Supermarket giant Sainsbury’s has pledged to end the use of dark coloured plastics across fresh foods in its entirety by March 2020, as part of a series of pledges to reduce plastic packaging.
The pledge comes as Sainsbury’s – which also owns Argos and the furniture outlet Habitat – said it will remove 60 tonnes of plastic packaging from Christmas crackers and introduce a ‘pre-cycle’ area, where customers can remove unwanted packaging in store and leave it for recycling. These will operate on a trial basis later in 2019.
Sainsbury’s says the pre-cycle option will mean food remains protected through the supply chain, but offers the customer the option to recycle before they take the item home.
The announcement on Tuesday also saw the company remove plastic packaging from sweetheart and savoy cabbages, cutting a further 100 tonnes of plastic packaging over the next year, as part of a drive to “significantly reduce plastic packaging”.
This comes as part of the company’s aims to reduce a further 1,280 tonnes of plastic from products over the next 12 months, after claiming it had already removed 8,101 tonnes of non-recyclable plastic and use of “virgin plastic” this year through already introduced measures.
This includes, the retailer notes, more than 6,600 tonnes of plastic packaging by replacing carrier bags with bags for life made from 100% recycled content.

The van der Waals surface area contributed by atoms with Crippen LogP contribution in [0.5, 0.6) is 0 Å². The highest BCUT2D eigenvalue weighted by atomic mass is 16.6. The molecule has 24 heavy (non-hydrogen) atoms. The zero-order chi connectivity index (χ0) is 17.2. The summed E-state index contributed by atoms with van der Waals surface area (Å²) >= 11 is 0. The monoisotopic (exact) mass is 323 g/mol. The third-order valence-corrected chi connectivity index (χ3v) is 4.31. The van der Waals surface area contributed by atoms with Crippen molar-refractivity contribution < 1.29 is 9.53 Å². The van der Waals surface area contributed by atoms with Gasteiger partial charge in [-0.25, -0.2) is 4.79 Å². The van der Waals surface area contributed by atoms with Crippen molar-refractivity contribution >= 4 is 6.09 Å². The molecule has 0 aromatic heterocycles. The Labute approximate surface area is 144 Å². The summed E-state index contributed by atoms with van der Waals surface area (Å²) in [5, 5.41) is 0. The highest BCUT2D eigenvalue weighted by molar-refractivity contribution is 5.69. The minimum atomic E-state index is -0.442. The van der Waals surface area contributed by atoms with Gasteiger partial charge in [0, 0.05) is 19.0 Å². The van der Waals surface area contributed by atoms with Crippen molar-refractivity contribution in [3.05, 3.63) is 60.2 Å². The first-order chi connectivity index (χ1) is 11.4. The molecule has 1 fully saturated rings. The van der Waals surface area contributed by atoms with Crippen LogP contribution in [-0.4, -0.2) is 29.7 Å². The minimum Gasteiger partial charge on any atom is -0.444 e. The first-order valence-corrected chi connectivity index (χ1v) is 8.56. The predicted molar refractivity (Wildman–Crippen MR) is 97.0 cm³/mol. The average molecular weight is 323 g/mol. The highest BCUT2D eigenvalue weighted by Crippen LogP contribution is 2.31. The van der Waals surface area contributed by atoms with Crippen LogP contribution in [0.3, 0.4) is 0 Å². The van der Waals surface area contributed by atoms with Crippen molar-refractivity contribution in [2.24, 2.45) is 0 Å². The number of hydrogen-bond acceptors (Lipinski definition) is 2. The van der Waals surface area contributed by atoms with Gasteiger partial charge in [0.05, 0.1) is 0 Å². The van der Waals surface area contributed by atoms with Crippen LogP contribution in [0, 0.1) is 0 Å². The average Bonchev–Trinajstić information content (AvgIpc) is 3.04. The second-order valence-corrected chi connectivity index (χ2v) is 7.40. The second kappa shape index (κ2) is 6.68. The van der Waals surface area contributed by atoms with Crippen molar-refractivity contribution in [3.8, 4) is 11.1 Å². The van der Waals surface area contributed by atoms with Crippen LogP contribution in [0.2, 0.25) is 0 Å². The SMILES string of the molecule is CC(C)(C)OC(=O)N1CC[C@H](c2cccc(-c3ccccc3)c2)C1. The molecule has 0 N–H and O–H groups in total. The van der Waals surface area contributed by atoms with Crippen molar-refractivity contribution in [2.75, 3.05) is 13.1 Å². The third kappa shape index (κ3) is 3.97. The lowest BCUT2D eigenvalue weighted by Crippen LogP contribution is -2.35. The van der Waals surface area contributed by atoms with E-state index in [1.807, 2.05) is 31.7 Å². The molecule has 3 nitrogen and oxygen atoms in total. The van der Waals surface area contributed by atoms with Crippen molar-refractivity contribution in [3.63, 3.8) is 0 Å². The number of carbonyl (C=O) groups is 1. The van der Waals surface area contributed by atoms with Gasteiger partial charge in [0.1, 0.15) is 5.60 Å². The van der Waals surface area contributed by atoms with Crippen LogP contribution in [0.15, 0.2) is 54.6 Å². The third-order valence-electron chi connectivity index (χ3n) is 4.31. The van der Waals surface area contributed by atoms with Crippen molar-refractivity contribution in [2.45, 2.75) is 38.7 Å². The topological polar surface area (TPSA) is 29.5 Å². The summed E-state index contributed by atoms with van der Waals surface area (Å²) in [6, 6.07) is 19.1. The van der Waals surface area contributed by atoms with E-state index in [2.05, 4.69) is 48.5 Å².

Commenting on the pledges, chief executive of Sainsbury’s Mike Couple said: “We are serious about reducing plastic. For many years, Sainsbury’s has prioritised sustainability and sought innovative solutions to reduce plastic packaging and increase recycling. Today’s announcements show what we have already achieved and demonstrate our firm commitments for the future to make significant reductions in plastic use.”
For the first time, the company outlined specifically the tonnages of the pledges it has already made, and what it hopes to achieve for the future.
According to Sainsbury’s, it has already removed 309 tonnes from removing plastic sleeves from greeting cards, stems from cotton buds, straws, cutlery from store offices and head office and packaging from some loose fruit and veg.
It also said it has reduced 175 tonnes by reducing amount of plastic in core water bottles and lids, and 12 tonnes by reducing plastic in olive oil bottles.
Meanwhile, it also claims to have replaced 800 tonnes of clothing hangers with 100% recycled materials.